Youth organizing is now growing in urban districts where New York City Department of Education (DOE) alumni have migrated, taking Bloomberg’s policies — and controversies — with them. For example, Chicago Students Organizing to Save Our Schools began under Jean-Claude Brizard, formerly an instructional superintendent in New York City’s Region 8. The group has organized a series of boycotts and walkouts protesting school closings in majority-black and -Latino neighborhoods and Chicago’s strong emphasis on standardized testing. Brizard, a former Rochester City Schools superintendent and New York City public school teacher who was tapped by Chicago Mayor Rahm Emanuel to carry out an educational-reform agenda modeled on New York City’s, briefly served as Chicago Schools CEO before he resigned after the city’s first teacher strike in 25 years, a protest whose longevity and effectiveness was bolstered by student and parent support. In November the Newark Student Union in New Jersey initiated a boycott to demand increased funding and opportunities for local governance from Superintendent Cami Anderson, a former superintendent for the New York City DOE. A few days later, students at three high schools in New Orleans organized their own walkouts to protest zero-tolerance discipline policies promoted by former head of New Orleans public schools and current Louisiana schools superintendent John White, a former New York City DOE deputy chancellor.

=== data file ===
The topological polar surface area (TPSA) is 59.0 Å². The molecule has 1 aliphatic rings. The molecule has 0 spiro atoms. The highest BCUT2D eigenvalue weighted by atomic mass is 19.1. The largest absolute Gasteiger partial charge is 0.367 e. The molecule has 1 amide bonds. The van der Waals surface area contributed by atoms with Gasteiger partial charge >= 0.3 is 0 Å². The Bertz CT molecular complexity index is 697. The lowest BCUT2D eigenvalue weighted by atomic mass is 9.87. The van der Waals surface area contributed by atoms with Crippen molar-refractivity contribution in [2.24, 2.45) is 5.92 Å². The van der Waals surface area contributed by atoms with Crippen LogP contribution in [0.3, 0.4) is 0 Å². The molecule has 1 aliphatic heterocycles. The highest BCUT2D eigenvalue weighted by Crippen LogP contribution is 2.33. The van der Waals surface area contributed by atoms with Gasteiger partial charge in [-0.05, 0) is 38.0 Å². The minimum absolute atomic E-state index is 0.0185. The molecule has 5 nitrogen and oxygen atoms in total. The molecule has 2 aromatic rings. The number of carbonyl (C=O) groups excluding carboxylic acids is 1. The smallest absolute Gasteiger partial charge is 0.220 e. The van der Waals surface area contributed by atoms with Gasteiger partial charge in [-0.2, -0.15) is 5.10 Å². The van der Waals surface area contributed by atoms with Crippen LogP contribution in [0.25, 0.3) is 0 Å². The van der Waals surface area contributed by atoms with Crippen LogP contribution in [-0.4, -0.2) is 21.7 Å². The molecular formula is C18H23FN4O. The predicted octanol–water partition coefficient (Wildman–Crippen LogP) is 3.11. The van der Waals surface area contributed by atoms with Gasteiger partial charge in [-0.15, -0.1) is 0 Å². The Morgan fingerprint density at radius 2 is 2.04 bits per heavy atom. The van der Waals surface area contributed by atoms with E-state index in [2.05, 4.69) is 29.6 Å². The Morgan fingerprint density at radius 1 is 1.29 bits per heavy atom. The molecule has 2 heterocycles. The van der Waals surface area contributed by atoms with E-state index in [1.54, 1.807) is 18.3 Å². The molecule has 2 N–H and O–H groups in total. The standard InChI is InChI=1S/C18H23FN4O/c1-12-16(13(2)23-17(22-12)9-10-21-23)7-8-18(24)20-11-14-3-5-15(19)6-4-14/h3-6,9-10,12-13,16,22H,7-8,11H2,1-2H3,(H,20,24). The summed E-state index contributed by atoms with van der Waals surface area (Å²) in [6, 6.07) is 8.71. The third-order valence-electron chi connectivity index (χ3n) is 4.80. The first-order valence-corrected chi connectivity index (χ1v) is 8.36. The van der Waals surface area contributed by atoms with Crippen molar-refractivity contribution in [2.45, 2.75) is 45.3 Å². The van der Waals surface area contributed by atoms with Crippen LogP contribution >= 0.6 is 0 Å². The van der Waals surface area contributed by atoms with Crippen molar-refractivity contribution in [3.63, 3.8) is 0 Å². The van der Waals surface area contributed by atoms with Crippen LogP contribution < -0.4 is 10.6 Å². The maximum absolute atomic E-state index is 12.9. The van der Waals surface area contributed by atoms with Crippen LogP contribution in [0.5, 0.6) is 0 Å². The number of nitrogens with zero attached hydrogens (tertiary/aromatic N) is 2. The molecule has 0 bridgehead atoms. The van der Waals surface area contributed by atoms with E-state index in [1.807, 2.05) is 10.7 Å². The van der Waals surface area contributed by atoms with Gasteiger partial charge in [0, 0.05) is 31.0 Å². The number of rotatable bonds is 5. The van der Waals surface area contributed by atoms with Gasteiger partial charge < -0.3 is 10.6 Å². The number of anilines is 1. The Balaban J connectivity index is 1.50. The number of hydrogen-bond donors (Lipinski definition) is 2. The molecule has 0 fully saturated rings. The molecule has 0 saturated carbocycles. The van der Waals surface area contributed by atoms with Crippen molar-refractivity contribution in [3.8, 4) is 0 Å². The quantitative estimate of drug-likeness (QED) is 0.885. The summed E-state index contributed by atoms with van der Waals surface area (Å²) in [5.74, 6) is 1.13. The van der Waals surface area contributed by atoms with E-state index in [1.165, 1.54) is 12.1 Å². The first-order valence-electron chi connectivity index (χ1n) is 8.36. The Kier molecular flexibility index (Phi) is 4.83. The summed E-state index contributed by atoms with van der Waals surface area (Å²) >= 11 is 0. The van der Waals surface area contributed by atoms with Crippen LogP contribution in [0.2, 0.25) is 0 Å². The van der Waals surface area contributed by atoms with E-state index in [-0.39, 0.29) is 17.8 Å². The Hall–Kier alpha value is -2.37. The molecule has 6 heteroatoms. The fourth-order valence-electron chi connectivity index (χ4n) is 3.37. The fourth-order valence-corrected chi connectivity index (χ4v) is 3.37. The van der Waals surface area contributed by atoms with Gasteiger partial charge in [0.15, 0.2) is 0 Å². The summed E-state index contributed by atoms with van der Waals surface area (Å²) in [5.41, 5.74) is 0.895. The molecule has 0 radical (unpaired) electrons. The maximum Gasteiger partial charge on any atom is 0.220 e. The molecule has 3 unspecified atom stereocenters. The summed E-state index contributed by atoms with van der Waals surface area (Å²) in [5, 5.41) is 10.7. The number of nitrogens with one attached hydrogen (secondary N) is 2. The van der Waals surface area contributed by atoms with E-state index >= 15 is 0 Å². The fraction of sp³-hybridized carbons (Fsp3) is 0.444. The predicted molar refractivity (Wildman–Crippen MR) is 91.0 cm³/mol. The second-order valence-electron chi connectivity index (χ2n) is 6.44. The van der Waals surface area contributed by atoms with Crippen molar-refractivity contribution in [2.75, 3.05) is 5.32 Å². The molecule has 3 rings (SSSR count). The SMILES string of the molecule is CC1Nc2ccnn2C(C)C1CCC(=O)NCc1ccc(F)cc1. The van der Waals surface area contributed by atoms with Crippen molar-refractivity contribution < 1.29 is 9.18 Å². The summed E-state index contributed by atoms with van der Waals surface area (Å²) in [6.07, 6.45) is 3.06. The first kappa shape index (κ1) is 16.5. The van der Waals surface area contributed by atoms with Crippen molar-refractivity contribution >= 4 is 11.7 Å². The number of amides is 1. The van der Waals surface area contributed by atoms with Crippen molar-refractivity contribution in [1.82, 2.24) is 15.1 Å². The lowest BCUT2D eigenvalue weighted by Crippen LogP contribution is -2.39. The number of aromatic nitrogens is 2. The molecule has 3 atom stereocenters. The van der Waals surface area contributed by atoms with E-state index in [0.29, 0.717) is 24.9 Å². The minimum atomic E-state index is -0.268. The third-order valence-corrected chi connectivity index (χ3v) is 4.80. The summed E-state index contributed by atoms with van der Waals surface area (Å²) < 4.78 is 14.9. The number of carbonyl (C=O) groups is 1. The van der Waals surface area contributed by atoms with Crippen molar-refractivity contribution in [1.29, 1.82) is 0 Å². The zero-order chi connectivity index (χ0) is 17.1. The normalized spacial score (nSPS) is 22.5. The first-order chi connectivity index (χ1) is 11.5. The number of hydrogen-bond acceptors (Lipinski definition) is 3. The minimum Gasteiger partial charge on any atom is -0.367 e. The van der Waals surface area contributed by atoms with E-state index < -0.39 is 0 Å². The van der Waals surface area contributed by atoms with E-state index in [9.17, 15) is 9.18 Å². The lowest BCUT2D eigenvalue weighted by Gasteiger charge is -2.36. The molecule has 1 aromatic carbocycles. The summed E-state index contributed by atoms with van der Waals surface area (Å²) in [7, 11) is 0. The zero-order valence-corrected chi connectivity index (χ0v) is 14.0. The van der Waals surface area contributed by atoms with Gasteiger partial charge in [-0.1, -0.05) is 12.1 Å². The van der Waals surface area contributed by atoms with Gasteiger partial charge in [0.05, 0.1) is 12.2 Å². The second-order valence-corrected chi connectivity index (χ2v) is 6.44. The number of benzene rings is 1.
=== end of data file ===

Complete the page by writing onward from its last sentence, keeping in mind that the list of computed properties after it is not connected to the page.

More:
As with any mass movement, unsuccessful actions by student organizers have outnumbered successful ones. In 2012, for example, students at Manhattan Theater Lab held a talent show at a Panel for Education Policy (PEP) meeting to convince officials that their school should remain open despite receiving a series of failing grades on the city’s annual report cards, another DOE innovation. Students argued that the state test scores used to make the decision told an incomplete story. The PEP voted to close the school anyway. Also that year, the Chicago School Board voted to move forward with closing schools labeled failing on the basis of low student test scores, despite a highly publicized series of demonstrations organized by hundreds of Chicago-area students, who argued that the solution to fixing these community institutions was to invest in them, not to give up on them.